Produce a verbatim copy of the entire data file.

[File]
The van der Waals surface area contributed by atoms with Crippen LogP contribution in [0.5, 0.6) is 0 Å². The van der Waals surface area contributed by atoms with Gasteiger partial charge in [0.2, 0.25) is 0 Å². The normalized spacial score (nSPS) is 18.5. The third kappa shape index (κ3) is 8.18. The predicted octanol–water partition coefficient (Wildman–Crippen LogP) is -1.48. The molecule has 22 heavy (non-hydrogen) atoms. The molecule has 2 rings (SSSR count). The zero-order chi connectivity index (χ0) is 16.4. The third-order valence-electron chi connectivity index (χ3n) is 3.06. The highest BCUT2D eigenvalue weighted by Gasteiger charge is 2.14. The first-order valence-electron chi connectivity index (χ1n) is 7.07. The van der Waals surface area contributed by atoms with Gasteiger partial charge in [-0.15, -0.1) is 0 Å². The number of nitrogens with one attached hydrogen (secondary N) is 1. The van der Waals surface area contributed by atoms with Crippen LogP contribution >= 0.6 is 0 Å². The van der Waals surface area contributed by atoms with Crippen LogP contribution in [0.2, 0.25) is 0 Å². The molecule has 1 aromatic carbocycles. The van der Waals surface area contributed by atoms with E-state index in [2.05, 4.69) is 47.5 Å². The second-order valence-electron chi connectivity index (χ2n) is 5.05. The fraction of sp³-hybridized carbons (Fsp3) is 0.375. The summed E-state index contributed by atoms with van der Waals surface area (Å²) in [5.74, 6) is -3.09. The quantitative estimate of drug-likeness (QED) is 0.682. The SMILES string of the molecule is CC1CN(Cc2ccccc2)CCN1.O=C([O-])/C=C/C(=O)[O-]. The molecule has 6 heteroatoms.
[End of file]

The van der Waals surface area contributed by atoms with Crippen LogP contribution in [0.5, 0.6) is 0 Å². The van der Waals surface area contributed by atoms with Gasteiger partial charge in [0.2, 0.25) is 0 Å². The normalized spacial score (nSPS) is 18.5. The third kappa shape index (κ3) is 8.18. The predicted octanol–water partition coefficient (Wildman–Crippen LogP) is -1.48. The molecule has 22 heavy (non-hydrogen) atoms. The molecule has 2 rings (SSSR count). The zero-order chi connectivity index (χ0) is 16.4. The third-order valence-electron chi connectivity index (χ3n) is 3.06. The highest BCUT2D eigenvalue weighted by Gasteiger charge is 2.14. The first-order valence-electron chi connectivity index (χ1n) is 7.07. The van der Waals surface area contributed by atoms with Gasteiger partial charge in [-0.15, -0.1) is 0 Å². The number of nitrogens with one attached hydrogen (secondary N) is 1. The van der Waals surface area contributed by atoms with Crippen LogP contribution >= 0.6 is 0 Å². The van der Waals surface area contributed by atoms with Crippen LogP contribution in [0.2, 0.25) is 0 Å². The molecule has 1 aromatic carbocycles. The van der Waals surface area contributed by atoms with E-state index in [2.05, 4.69) is 47.5 Å². The second-order valence-electron chi connectivity index (χ2n) is 5.05. The fraction of sp³-hybridized carbons (Fsp3) is 0.375. The summed E-state index contributed by atoms with van der Waals surface area (Å²) in [5.74, 6) is -3.09. The quantitative estimate of drug-likeness (QED) is 0.682. The SMILES string of the molecule is CC1CN(Cc2ccccc2)CCN1.O=C([O-])/C=C/C(=O)[O-]. The molecule has 6 heteroatoms.